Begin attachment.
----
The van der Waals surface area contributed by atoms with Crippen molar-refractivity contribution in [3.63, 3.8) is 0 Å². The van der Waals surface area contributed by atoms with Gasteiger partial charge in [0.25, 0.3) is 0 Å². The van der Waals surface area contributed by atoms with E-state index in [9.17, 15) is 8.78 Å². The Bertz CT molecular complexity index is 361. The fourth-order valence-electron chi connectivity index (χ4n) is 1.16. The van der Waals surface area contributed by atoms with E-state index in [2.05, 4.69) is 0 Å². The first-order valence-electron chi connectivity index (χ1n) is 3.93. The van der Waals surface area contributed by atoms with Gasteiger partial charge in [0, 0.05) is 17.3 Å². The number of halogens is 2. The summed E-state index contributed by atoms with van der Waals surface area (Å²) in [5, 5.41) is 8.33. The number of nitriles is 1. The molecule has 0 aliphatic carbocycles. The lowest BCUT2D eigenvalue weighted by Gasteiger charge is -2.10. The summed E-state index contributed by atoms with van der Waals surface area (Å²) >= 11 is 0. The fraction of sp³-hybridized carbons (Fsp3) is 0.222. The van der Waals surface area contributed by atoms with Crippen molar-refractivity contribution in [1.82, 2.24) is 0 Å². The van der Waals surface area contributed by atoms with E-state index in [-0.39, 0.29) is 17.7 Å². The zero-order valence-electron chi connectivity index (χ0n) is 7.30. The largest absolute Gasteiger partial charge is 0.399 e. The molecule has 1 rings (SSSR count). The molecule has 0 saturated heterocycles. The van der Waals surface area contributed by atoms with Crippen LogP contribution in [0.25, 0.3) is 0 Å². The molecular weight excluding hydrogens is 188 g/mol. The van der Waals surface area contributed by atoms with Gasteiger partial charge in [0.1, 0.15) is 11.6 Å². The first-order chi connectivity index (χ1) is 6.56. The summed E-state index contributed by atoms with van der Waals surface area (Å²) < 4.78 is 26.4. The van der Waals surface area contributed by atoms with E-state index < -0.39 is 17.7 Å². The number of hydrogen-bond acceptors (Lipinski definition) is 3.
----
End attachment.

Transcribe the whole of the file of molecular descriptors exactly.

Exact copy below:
The van der Waals surface area contributed by atoms with Crippen molar-refractivity contribution in [3.63, 3.8) is 0 Å². The van der Waals surface area contributed by atoms with Gasteiger partial charge in [0.25, 0.3) is 0 Å². The van der Waals surface area contributed by atoms with E-state index in [9.17, 15) is 8.78 Å². The Bertz CT molecular complexity index is 361. The fourth-order valence-electron chi connectivity index (χ4n) is 1.16. The van der Waals surface area contributed by atoms with E-state index in [2.05, 4.69) is 0 Å². The first-order valence-electron chi connectivity index (χ1n) is 3.93. The van der Waals surface area contributed by atoms with Gasteiger partial charge in [0, 0.05) is 17.3 Å². The number of halogens is 2. The summed E-state index contributed by atoms with van der Waals surface area (Å²) in [5, 5.41) is 8.33. The number of nitriles is 1. The molecule has 0 aliphatic carbocycles. The lowest BCUT2D eigenvalue weighted by Gasteiger charge is -2.10. The summed E-state index contributed by atoms with van der Waals surface area (Å²) >= 11 is 0. The fraction of sp³-hybridized carbons (Fsp3) is 0.222. The van der Waals surface area contributed by atoms with Crippen molar-refractivity contribution in [1.82, 2.24) is 0 Å². The van der Waals surface area contributed by atoms with E-state index in [-0.39, 0.29) is 17.7 Å². The zero-order valence-electron chi connectivity index (χ0n) is 7.30. The largest absolute Gasteiger partial charge is 0.399 e. The molecule has 1 rings (SSSR count). The molecule has 0 saturated heterocycles. The van der Waals surface area contributed by atoms with Crippen LogP contribution in [0.25, 0.3) is 0 Å². The molecular weight excluding hydrogens is 188 g/mol. The van der Waals surface area contributed by atoms with Gasteiger partial charge in [0.1, 0.15) is 11.6 Å². The first-order chi connectivity index (χ1) is 6.56. The summed E-state index contributed by atoms with van der Waals surface area (Å²) < 4.78 is 26.4. The van der Waals surface area contributed by atoms with E-state index < -0.39 is 17.7 Å². The number of hydrogen-bond acceptors (Lipinski definition) is 3.